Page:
"In Butch Cassidy and the Sundance Kid," says Bertolini, "there's an inevitability about the last 10 to 15 minutes. It's no surprise what's coming. Yet in that time we feel the dying of the Old West as Butch and Sundance are crouching low, reloading and unaware of the hundreds of soldiers outside waiting for them."

Bad predictability comes when the final showdown leads to nothing new. Beyond feeling trite or cliche, bad endings lack an insightful answer to the dramatic question the movie asks.

A modern attempt to answer the problem of predictability has been to try gimmicks such as the false ending. In the past decade we've seen this particularly in thrillers as an attempt to surprise the audience by making things feel resolved, and then going past it to a new stage of resolve. The problem becomes that once an audience knows this gimmick, it suspects the fake ending. "I knew he wasn't really dead," you hear the audience whisper, disappointed.


The type of ending that gets held up as "great" the most often is the twist ending. A twist can change everything we've been led to believe as true, and is an unexpected yet logical answer to the dramatic question. Based on her experience, Palyo says, "Endings are always about finding the twist."

The careful balancing act here is that writers must use a surprise turn from where an audience believes it's being led, but not violate the promise or the tone of the first two acts. The new insight gained by either a lead character or the audience can be plot driven, character based or even come from the theme, but it must fulfill the expectations set up by the opening dramatic question.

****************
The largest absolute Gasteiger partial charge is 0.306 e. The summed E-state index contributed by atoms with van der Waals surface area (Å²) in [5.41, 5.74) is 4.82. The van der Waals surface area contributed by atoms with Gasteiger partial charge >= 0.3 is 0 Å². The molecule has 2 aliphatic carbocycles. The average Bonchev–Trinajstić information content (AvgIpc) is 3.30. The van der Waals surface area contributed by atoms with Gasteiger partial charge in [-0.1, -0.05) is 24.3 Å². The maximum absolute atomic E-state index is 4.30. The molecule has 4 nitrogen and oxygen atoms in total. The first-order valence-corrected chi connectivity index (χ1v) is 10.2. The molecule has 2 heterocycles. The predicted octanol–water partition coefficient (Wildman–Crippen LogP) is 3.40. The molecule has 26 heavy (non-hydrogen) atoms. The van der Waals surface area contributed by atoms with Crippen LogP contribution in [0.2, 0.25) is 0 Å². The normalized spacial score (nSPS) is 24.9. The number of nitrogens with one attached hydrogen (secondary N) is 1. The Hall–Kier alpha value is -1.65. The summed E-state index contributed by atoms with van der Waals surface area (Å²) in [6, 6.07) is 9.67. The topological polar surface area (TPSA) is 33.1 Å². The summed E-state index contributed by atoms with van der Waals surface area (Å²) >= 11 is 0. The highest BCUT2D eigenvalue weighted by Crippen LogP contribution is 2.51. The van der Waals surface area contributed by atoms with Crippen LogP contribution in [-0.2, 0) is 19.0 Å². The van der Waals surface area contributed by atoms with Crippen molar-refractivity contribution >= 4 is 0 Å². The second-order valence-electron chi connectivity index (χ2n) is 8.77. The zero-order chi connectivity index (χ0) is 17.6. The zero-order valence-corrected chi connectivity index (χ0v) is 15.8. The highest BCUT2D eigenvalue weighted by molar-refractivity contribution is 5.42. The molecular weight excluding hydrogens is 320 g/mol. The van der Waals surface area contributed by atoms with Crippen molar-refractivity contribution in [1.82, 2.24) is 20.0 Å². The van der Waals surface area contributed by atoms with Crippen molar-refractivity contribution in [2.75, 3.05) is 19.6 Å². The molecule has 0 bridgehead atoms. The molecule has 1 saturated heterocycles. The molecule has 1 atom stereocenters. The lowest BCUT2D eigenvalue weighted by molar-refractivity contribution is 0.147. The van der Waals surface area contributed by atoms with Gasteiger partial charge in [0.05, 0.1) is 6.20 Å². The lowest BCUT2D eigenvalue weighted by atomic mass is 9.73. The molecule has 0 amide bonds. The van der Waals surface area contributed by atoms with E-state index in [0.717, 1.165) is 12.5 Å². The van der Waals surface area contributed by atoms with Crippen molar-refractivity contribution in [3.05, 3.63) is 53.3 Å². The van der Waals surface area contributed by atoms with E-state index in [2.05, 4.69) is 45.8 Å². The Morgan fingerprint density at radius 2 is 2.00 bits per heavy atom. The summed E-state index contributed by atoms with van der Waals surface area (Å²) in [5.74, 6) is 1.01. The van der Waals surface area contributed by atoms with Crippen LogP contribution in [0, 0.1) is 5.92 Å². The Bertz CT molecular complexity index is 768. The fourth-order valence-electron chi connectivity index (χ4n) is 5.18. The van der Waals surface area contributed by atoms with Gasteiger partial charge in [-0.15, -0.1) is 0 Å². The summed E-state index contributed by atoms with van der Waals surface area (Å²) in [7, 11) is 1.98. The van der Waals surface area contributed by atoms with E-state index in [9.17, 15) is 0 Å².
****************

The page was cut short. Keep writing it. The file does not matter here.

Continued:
The Sixth Sense does this by revealing the Bruce Willis character to be a ghost, in addition to the boy Cole learning his mother will continue to love him despite his peculiar power.

In Tootsie, the Dustin Hoffman character, having gained insight into what it is to be a woman, can now pursue the woman he loves.

In the James Bond movies, the insight tends to belong to the villain, since he or she is the one that must learn how hubris leads to defeat. We already know Bond is insurmountable, but we watch to experience the villain learning his lesson about the folly of evil.

Terms of Endearment, Chinatown, The Usual Suspects, It's a Wonderful Life, Planet of the Apes, The Sting and many other well-regarded movies consist of moments of insight at the climaxes. Their endings are what people still talk about when they recall these movies.

Bertolini sums it up like this: "The endings I remember are the ones that make me feel something."

This article appears in the December 2002 issue of Writer's Digest.